Ericsson has release its report on Microwave Towards 2020, an ongoing report series on the state of the microwave business. In the report, Ericsson predicts several major developments by 2020.
Firstly, microwave technology will support multi-gigabit (Gb) capacities in traditional frequency bands and beyond 10 Gb in the millimeter wave (E and V bands). E band spectrum will be key in catering for capacity increases in backhaul as well as fronthaul. In addition, microwave planning will begin to include multiband use.
In the coming years, the choice between fiber and microwave in backhaul networks will not be about capacity, but fiber presence and TCO. Ericsson foresees that microwave will continue to be the dominant backhaul technology. In 2020, 65 percent of all cell sites will be connected by microwave solutions; markets such as China, Japan, South Korea and Taiwan that have existing deep fiber investments will be the exception.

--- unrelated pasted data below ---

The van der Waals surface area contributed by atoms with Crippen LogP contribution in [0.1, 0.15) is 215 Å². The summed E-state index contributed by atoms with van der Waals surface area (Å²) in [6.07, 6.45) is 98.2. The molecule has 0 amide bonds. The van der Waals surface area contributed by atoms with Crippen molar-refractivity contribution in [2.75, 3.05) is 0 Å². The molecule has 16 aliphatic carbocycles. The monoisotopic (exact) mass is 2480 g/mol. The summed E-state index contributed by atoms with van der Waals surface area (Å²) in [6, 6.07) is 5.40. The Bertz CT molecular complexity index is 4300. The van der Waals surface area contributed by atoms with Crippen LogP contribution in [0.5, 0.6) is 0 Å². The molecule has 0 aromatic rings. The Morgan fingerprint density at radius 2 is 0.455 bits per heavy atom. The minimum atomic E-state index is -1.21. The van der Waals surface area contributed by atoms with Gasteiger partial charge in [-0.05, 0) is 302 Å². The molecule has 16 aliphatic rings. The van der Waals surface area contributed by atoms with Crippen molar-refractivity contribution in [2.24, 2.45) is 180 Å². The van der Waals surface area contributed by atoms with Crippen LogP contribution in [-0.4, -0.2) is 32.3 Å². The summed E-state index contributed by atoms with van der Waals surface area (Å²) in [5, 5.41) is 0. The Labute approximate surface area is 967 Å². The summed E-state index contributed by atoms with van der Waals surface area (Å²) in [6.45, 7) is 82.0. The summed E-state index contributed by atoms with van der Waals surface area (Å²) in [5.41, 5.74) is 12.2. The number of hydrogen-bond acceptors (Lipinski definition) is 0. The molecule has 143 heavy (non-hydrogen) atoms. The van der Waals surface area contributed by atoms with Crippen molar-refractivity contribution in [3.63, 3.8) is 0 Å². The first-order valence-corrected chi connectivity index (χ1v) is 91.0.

Backhaul media distribution, excluding China, Japan, South Korea and Taiwan
Microwave backhaul technology is already able to handle 100 percent of all radio access sites’ capacity needs, both now and in the future. By 2020, the technology will have evolved to support multi-Gb capacities in traditional frequency bands and beyond 10 Gb in the millimeter wave.
Karolina Wikander, Head of Microwave, Ericsson, says: “Microwave networks are a vital ingredient for operators to provide the best possible performance and quality of experience in the most cost-efficient way, and will continue to be the dominant backhaul technology in the future.
“Capacity needs will continue to increase on the road to 5G, and keeping up requires continued technology evolution and re-imagining network efficiency.”
E band spectrum will prove key in catering for capacity increases in both fronthaul and backhaul. The E band (70/80GHz) will experience major growth and will represent up to 20 percent of new deployments in 2020. Traditional bands will represent 70 percent of new deployments in 2020.
Ericsson foresees a paradigm shift in microwave planning, with the introduction of multiband use. A seven-time capacity increase can be achieved using a wide, low-availability link in the E band to boost a high-availability link in traditional bands.